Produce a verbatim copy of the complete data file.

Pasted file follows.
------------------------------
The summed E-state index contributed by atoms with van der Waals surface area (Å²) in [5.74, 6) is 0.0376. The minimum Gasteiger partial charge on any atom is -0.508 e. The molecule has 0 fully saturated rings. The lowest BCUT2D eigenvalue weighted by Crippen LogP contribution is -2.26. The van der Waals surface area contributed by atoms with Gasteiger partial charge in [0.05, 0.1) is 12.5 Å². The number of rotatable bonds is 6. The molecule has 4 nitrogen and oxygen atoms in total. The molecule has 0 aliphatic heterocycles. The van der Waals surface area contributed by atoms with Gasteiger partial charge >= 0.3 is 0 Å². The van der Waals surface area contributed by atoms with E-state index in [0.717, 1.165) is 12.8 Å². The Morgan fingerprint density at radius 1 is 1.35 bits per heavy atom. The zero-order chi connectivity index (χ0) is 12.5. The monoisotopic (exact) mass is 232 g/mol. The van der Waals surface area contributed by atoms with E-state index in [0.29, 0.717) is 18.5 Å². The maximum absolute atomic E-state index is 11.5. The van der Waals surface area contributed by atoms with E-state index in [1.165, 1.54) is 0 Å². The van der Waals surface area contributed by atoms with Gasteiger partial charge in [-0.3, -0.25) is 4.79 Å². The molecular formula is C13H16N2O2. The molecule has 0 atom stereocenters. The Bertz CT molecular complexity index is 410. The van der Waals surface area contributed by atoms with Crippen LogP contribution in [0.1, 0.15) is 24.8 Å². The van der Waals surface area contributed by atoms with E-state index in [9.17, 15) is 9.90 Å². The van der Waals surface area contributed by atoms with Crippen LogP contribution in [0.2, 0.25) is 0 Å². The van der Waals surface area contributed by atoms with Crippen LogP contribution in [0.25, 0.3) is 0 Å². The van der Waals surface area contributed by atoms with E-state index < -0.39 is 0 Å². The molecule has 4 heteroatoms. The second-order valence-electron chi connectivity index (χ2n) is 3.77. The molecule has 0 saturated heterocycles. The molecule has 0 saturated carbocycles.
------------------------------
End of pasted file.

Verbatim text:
The summed E-state index contributed by atoms with van der Waals surface area (Å²) in [5.74, 6) is 0.0376. The minimum Gasteiger partial charge on any atom is -0.508 e. The molecule has 0 fully saturated rings. The lowest BCUT2D eigenvalue weighted by Crippen LogP contribution is -2.26. The van der Waals surface area contributed by atoms with Gasteiger partial charge in [0.05, 0.1) is 12.5 Å². The number of rotatable bonds is 6. The molecule has 4 nitrogen and oxygen atoms in total. The molecule has 0 aliphatic heterocycles. The van der Waals surface area contributed by atoms with Gasteiger partial charge >= 0.3 is 0 Å². The van der Waals surface area contributed by atoms with E-state index in [0.717, 1.165) is 12.8 Å². The Morgan fingerprint density at radius 1 is 1.35 bits per heavy atom. The zero-order chi connectivity index (χ0) is 12.5. The monoisotopic (exact) mass is 232 g/mol. The van der Waals surface area contributed by atoms with E-state index in [0.29, 0.717) is 18.5 Å². The maximum absolute atomic E-state index is 11.5. The van der Waals surface area contributed by atoms with E-state index in [1.165, 1.54) is 0 Å². The van der Waals surface area contributed by atoms with Gasteiger partial charge in [-0.3, -0.25) is 4.79 Å². The molecular formula is C13H16N2O2. The molecule has 0 atom stereocenters. The Bertz CT molecular complexity index is 410. The van der Waals surface area contributed by atoms with Crippen LogP contribution in [0.1, 0.15) is 24.8 Å². The van der Waals surface area contributed by atoms with E-state index in [9.17, 15) is 9.90 Å². The van der Waals surface area contributed by atoms with Crippen LogP contribution in [0.2, 0.25) is 0 Å². The van der Waals surface area contributed by atoms with Crippen LogP contribution in [0.25, 0.3) is 0 Å². The van der Waals surface area contributed by atoms with E-state index < -0.39 is 0 Å². The molecule has 4 heteroatoms. The second-order valence-electron chi connectivity index (χ2n) is 3.77. The molecule has 0 saturated heterocycles. The molecule has 0 saturated carbocycles.